The flowering of Norfolk
PUBLISHED: 06:15 15 September 2014
Fragile and fleeting yet vibrant and bold, the poppy carries a heavy burden of meaning in its bright red petals on slender stems.
The poignant symbolism of the poppy, swift to bloom on trampled battlefields but also swift to die, makes it the memorial flower for the millions killed in war. In 1915 Canadian John McCrae began a poem,
“In Flanders fields the poppies blow,
Between the crosses, row on row.”
Ever since the poppy has been the flower of remembrance for lives sacrificed in war.
Here in Norfolk, the north coast was known as Poppyland from the 1880s because of the abundance of wild poppies blooming in cliff-top fields. Today, modern agriculture often consigns poppies to the margins of fields, but this year, a century on from the outbreak of the First World War, the brave red of the poppy takes centre stage again.
Every summer it is joined by an abundance of other flowers brightening the Norfolk landscape. Wildflowers grow in hedgerows and meadows; fields of flowers are grown for bunches and bouquets; flowering herbs are cultivated for their perfume. Even fairies are involved.
The buzz about blooms
In a walled garden in Lingwood, near Acle, Julie Clark is growing delphiniums, roses, peonies, phlox, foxgloves, scabiosa, veronica, sweetpeas, cornflowers, dahlias and larkspur.
Brides come to choose their wedding bouquets, florists can pick their own stock and Julie delivers buckets of blooms to nearby shops. Instead of being flown across the world or brought by ship and lorry from Holland, the flowers at Hillcrest Nurseries Cut Flower Garden are home-grown. Julie says imported flowers are picked too early and kept too long in cold storage - her Norfolk blooms, with their next-to-nothing flower-miles are bursting with beauty, vitality and fragrance.
Julie inherited her love gardening from her mother. “My mum died and it was very sudden and we just decided to relocate from London,” she says. When they heard of a nursery business for sale in Norfolk, Julie and her husband David were captivated.
They ran the business alongside careers, David as an engineer and Julie as a legal secretary, and eventually had to close the nursery. For four years the weeds took over, but last year the couple planted a field of flowers. This year they are clearing another field and eventually hope to have seasonal flowers ready to cut almost all year round.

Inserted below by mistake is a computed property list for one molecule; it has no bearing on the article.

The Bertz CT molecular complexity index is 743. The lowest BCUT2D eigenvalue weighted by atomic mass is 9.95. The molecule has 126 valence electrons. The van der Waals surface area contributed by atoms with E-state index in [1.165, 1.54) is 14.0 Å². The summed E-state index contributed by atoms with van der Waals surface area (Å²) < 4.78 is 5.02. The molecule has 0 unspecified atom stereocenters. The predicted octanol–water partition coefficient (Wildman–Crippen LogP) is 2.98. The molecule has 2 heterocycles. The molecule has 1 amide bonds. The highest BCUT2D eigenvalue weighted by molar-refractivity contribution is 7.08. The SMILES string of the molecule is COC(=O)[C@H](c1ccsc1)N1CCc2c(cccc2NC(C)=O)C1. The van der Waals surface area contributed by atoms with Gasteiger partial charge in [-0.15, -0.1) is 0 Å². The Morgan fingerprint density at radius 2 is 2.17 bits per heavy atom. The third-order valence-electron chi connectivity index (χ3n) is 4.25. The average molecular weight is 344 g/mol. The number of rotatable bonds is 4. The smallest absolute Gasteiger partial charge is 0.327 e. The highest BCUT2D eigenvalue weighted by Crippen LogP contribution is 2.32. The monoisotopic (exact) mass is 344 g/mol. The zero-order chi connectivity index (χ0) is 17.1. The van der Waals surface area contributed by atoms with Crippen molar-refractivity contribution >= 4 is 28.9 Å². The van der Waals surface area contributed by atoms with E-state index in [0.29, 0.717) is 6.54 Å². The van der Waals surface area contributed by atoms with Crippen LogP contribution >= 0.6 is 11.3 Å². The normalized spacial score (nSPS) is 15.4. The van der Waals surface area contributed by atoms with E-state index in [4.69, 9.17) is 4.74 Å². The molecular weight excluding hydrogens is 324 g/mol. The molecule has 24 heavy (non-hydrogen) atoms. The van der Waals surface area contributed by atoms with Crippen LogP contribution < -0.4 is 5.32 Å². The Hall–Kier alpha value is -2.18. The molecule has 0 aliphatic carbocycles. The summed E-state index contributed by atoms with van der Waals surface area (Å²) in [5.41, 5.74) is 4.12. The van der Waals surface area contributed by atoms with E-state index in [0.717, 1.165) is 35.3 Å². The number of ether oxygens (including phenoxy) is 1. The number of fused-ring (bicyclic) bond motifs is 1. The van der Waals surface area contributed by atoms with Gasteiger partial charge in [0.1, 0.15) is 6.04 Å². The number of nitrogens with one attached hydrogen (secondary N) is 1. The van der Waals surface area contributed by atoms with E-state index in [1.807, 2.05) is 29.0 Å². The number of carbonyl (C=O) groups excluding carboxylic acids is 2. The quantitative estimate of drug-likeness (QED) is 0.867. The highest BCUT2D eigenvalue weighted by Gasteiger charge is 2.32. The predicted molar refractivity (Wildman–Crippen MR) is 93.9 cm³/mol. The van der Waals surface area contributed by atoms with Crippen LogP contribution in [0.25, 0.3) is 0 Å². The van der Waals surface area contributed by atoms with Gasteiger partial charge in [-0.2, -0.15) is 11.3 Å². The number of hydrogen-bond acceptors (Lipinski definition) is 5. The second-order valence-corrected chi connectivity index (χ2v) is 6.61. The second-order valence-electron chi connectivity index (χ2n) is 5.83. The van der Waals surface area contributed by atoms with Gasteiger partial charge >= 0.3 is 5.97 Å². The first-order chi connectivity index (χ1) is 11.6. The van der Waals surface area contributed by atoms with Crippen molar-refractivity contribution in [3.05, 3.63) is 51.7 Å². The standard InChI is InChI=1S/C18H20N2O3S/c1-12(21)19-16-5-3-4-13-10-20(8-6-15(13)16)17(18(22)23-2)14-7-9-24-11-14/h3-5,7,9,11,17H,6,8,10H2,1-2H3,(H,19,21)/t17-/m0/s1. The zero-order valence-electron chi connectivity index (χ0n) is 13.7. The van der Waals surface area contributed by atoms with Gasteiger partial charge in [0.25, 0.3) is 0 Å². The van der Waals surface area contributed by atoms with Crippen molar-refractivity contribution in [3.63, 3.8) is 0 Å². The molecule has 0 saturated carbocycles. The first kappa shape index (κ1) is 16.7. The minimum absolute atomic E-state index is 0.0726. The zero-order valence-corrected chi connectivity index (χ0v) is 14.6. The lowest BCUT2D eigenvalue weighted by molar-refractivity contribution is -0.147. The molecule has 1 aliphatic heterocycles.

“I just love watching them grow, from sowing the seeds to someone leaving with a bucket of flowers and knowing they are going to get pleasure from them,” says Julie.
“There’s a real buzz around the British cut flower industry at the moment and sometimes they literally come with a buzz, because the bees love them too!”
A touch of magic
The Fairyland Trust, founded in Norfolk in 2001, holds an annual fairy fair, full of magical ways to connect with the natural world. This year it launched its Fairy Meadow Fund to buy land for native flowers, to support bees and other threatened wildlife, and to provide places for families to picnic and play.
Chris Rose, director of the Fairyland Trust, says: “It can be hard for today’s parents even to find a traditional, flower-filled meadow to take the family to. We hope the Fairy Meadow Fund will help change that”.
The national conservation charity is based in Norfolk, and aims to help children and families learn about wildlife and nature through stories, drama, science and play. The trust hopes to raise £20,000 through donations via the charity’s website www.fairylandtrust.org
Twenty million tulips are grown by a Terrington St Clement nursery every year. Peter and Janet Ward, of Belmont Nurseries, Terrington, near King’s Lynn, also grow daffodils, stocks, gladioli, lilies, peonies and asters. But it is the tulips which are their biggest crop and are sold in supermarkets across the country. In just 10 years they have become England’s biggest tulip bulb producer.